Applying for college scholarships may feel a bit like playing the lottery. You fill out your application, send it off, and cross your fingers in hopes of a congratulatory letter and a check (the regular kind, not the oversized novelty version). But there are more differences than just the size of the check: On one hand, applying for scholarships is a lot more work than buying a lottery ticket. On the other, that extra work means plenty of opportunity to boost your chances of winning. If you're prepared to answer these six types of questions, you'll be ready to quickly and thoroughly fill out almost any scholarship application.
1. Academic performance/grade point average: While it's true that grades aren't everything , there's still a whole lot of scholarship money out there designated for high achievers in the classroom. To make sure you don't miss out, be prepared to list your GPA on a four-point scale (if your school uses a different scale or weights AP or IB classes, your counselor can help you recalculate everything), and have your ACT or SAT scores handy. Even if you don't think your academic numbers are eye popping, don't hesitate to call out excellent performance in your chosen fields—a prospective engineering major should make a big deal out of straight A's in high school math!
[Learn about scholarships in STEM fields.]
2. High school activities: As important as your scholastic performance may be, scholarship providers also want to see what you do outside the classroom. Listing a wide array of extracurricular activities will help your general applications stand out, and some of them may also give you an edge when it comes to specific athletic- or activity-based scholarships from your community or your college. Whether you dabbled in a club, sport, or after-school activity for a semester or you lettered in it for four years, make your extracurricular achievements known.
3. Community activities: Just like your school activities, community service can also make a difference on scholarship applications. Plenty of local scholarship providers—such as the Elks, Rotary International, and Dollars for Scholars—actually require a certain amount of volunteer work, and there are scholarships across the country specifically for students who volunteer with churches, community centers, or on their own. Even if community service isn't a necessity on an application, it's a great way to let scholarship providers know that you care about your world—and you're willing to work to make it better.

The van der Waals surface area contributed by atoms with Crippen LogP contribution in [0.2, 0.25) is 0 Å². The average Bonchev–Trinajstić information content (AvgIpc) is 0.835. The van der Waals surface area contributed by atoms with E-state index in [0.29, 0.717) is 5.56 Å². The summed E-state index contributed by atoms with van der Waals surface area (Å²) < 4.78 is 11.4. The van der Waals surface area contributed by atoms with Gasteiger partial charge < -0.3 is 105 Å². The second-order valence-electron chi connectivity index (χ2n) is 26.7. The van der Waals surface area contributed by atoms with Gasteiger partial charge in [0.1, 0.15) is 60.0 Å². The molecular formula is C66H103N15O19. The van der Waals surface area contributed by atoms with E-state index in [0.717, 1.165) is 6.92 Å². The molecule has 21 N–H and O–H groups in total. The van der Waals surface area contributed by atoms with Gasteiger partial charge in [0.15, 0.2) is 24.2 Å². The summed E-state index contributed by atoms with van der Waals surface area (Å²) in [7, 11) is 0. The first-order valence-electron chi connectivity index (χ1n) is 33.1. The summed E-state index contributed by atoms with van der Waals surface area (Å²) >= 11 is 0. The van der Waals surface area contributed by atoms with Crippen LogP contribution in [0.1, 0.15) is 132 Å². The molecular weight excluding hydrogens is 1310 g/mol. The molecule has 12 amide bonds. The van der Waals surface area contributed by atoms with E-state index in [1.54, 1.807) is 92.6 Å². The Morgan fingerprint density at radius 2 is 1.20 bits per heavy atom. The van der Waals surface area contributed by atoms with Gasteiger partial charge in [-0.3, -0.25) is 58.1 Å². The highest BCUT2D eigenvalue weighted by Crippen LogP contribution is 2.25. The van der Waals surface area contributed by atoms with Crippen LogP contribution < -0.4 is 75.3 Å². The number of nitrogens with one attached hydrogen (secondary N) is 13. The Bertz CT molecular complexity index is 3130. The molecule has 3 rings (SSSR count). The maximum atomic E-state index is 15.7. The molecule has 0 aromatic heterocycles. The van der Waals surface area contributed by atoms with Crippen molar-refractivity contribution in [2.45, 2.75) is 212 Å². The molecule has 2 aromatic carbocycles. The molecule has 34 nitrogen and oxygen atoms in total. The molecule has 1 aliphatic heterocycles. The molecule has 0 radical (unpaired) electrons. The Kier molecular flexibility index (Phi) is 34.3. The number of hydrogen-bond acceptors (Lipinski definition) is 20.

4. Financial need: We often divide the world of scholarships into two types: need-based and merit-based. This division isn't always black and white, though, and it's crucial for students of all ages and income levels to know their financial need information. Fortunately, it's simple to keep this info current: As long as you fill out the Free Application for Federal Student Aid (FAFSA) each year you plan to apply for scholarships, you'll have everything you need at your fingertips. In addition, you'll learn about any federal loans, grants, and work-study opportunities for which you qualify.(For good resources on this topic, check out the new StudentAid.gov website).
[Get more information on how to pay for college.]
5. Personal letter/essay: Grades and activities can make your application stand out, but a personal letter or essay is your best chance to tell scholarship providers exactly who you are, how you see the world, and why they should help you pay for college. This post has plenty of advice on avoiding scholarship essay errors; I'd also recommend starting work on your essay about twice as early as you think you need to, and finding a friend, teacher, or mentor to read it and give you feedback before you submit it. (Try reading it out loud to yourself, too; that's one of my favorite ways of making sure my writing sounds natural.) You don't need to be the next Kurt Vonnegut to write a great application essay, either—as long as you write from your heart, take your time, and find a trusted editor, you'll be in good shape.
6. Letters of recommendation: Last but not least, don't forget about letters of recommendation . Just like with essays, the most important thing to remember is to start this process early, because the coaches, teachers, mentors, and employers that you'll be asking for recommendations are busy, and you want to make sure they've got time on their calendar to write you a quality, thoughtful recommendation. As good as your application may be, a great recommendation adds another trusted voice to your own, so don't leave this step until the last minute.
Once you're prepared in these six areas, you'll be ready to take on most applications, and you won't even need luck to play the scholarship lottery.
Matt Konrad has been with Scholarship America since 2005. He is an alumnus of the University of Minnesota and a former scholarship recipient.